Tony Blair says Iraq war contributed to rise of ISIL, but removing Saddam Hussein was the right thing to do

Jill Lawless, The Associated Press
Sunday, Oct. 25, 2015

Britain’s former Prime Minister and former Labour Party leader, Tony Blair, speaks at an event attended by Labour supporters in central London on July 22, 2015. JUSTIN TALLIS/AFP/Getty Images

LONDON — Former British Prime Minister Tony Blair has acknowledged that the U.S.-led invasion of Iraq in 2003 was partly responsible for the emergence of the Islamic State of Iraq and the Levant in the Middle East. But he insists that toppling Iraqi dictator Saddam Hussein had been the right thing to do.

Blair told CNN “there are elements of truth” in the assertion that the war in Iraq caused the rise of ISIL, which now controls a large swath of Iraq and Syria.

“Of course, you can’t say those of us who removed Saddam in 2003 bear no responsibility for the situation in 2015,” he said in an interview broadcast Sunday.

Blair added that the Arab Spring revolutions, which began in 2011, had also played a part by allowing the Islamic fundamentalist militant group to flourish in civil war-torn Syria and then Iraq. And he said the “sectarian policy” of Iraq’s Shiite-led government was also a factor in destabilizing the country.

Blair’s decision to take Britain into the Iraq war – based on what turned out to be false claims about Saddam Hussein’s weapons of mass destruction – remains hugely divisive at home and contributed to his Labour Party’s loss of power in 2010.

Blair insisted that removing Saddam was the right thing to do, but apologized, as he has before, for failures in post-war planning.

“I apologize for the fact that the intelligence we received was wrong,” he said. “I also apologize for some of the mistakes in planning and, certainly, our mistake in our understanding of what would happen once you removed the regime.”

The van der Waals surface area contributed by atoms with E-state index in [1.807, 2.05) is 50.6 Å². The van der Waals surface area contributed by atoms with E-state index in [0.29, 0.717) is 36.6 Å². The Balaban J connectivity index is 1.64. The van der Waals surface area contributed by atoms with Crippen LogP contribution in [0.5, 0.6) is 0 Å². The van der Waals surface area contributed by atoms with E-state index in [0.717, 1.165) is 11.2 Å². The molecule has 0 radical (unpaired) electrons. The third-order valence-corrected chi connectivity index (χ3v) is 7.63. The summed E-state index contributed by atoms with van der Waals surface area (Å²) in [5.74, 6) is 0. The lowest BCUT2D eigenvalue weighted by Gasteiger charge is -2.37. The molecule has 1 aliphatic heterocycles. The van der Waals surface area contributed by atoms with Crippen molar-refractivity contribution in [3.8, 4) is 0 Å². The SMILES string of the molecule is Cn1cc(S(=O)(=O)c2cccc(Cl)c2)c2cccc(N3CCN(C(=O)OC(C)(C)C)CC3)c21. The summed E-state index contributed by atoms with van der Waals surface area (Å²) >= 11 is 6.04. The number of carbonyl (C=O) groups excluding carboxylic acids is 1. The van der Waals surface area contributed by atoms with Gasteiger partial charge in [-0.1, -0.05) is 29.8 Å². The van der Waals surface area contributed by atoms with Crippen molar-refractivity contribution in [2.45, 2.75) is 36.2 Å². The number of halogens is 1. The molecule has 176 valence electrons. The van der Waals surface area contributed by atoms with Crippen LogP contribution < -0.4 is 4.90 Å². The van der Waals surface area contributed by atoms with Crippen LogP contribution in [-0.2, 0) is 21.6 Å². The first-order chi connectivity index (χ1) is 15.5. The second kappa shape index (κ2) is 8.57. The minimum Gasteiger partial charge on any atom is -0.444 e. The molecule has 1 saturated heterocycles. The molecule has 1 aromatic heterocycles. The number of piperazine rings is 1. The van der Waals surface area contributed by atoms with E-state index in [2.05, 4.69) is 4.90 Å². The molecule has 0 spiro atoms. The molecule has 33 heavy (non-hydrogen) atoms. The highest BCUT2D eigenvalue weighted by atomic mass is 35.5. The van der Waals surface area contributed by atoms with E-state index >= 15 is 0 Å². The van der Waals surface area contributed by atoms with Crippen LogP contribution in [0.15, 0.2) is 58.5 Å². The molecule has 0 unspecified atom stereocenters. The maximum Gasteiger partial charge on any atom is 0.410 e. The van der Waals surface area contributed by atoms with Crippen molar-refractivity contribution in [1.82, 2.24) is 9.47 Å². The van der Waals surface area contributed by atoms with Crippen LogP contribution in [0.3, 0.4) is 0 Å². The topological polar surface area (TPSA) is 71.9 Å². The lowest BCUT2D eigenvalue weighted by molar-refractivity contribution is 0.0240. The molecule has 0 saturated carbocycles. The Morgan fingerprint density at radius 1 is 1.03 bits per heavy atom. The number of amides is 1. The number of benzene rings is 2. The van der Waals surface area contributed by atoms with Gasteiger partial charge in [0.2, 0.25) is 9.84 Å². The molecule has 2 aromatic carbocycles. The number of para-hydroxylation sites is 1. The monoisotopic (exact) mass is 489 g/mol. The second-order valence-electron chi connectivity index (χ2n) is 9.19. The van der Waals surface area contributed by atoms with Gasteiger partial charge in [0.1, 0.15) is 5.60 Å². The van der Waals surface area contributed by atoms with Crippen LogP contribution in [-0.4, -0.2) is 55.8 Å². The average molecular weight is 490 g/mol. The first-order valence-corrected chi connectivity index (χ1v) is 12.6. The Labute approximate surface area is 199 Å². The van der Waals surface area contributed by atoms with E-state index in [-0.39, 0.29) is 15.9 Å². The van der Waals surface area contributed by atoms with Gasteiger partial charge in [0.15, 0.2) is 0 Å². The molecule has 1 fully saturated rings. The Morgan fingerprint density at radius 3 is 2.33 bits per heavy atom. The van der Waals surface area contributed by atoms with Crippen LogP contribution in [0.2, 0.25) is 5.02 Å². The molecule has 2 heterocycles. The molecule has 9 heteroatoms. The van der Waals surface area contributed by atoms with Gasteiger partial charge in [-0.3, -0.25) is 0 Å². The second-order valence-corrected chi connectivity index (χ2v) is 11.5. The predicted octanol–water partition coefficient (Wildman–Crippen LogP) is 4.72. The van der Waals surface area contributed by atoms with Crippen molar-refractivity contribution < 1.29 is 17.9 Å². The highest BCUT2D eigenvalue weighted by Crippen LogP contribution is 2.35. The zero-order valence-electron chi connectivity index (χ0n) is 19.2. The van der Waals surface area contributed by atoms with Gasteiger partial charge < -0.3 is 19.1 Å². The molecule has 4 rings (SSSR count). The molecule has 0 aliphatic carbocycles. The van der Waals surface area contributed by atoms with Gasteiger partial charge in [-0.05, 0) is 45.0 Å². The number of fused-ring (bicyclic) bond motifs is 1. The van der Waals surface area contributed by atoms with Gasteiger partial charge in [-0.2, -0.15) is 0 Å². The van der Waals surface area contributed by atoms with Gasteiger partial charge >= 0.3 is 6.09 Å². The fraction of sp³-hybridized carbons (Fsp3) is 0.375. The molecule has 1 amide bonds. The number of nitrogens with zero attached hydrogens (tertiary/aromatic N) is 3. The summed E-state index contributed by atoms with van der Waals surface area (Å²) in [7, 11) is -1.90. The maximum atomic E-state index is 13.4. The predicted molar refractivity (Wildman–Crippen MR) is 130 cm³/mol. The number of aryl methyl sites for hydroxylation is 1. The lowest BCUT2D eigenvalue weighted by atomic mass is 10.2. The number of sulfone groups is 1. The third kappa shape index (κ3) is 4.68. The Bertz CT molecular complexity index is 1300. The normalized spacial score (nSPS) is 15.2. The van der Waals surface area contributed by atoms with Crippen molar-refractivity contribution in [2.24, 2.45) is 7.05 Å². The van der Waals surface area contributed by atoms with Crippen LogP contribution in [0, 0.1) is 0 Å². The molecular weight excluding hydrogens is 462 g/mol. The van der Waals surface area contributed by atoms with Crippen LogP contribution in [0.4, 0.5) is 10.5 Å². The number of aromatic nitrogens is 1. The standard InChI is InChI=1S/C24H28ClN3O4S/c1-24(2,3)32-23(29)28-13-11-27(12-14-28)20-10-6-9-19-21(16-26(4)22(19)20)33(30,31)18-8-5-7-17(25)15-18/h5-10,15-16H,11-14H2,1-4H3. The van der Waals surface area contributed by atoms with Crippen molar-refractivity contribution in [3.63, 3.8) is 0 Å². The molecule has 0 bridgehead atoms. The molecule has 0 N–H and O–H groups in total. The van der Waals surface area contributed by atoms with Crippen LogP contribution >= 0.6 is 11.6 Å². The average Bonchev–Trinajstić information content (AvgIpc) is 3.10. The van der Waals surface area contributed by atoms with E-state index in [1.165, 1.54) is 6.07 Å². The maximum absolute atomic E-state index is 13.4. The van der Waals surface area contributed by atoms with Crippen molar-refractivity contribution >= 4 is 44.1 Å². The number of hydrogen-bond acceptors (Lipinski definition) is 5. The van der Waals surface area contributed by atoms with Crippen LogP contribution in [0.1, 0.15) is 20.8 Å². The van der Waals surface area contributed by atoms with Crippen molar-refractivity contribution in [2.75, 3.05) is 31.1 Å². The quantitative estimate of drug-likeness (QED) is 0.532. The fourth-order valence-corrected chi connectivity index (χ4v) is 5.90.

Some 179 British personnel died in Iraq between 2003 and 2009. A public inquiry into decisions and mistakes in Britain’s planning and execution of the war began in 2009 but has yet to issue its findings. The process has been held up while people criticized in the report are given a chance to respond.

Critics of the war hope the inquiry will conclude that Blair was determined to back President George W. Bush in his invasion plans, whether or not it was supported by the public, Parliament or legal opinion.

In the interview, Blair also said recent British policy in the Middle East had not been a success.

“We’ve tried intervention and putting down troops in Iraq. We’ve tried intervention without putting in troops in Libya. And we’ve tried no intervention at all but demanding regime change in Syria,” he said. “It is not clear to me, even if our policy (in 2003) did not work, that subsequent policies have worked better.”

Former Liberal Democrat party leader Menzies Campbell said Blair’s admission of mistakes “will do nothing to change public opinion that his was a major error of judgment.”

“Iraq is his legacy and it will be his epitaph,” Campbell said.


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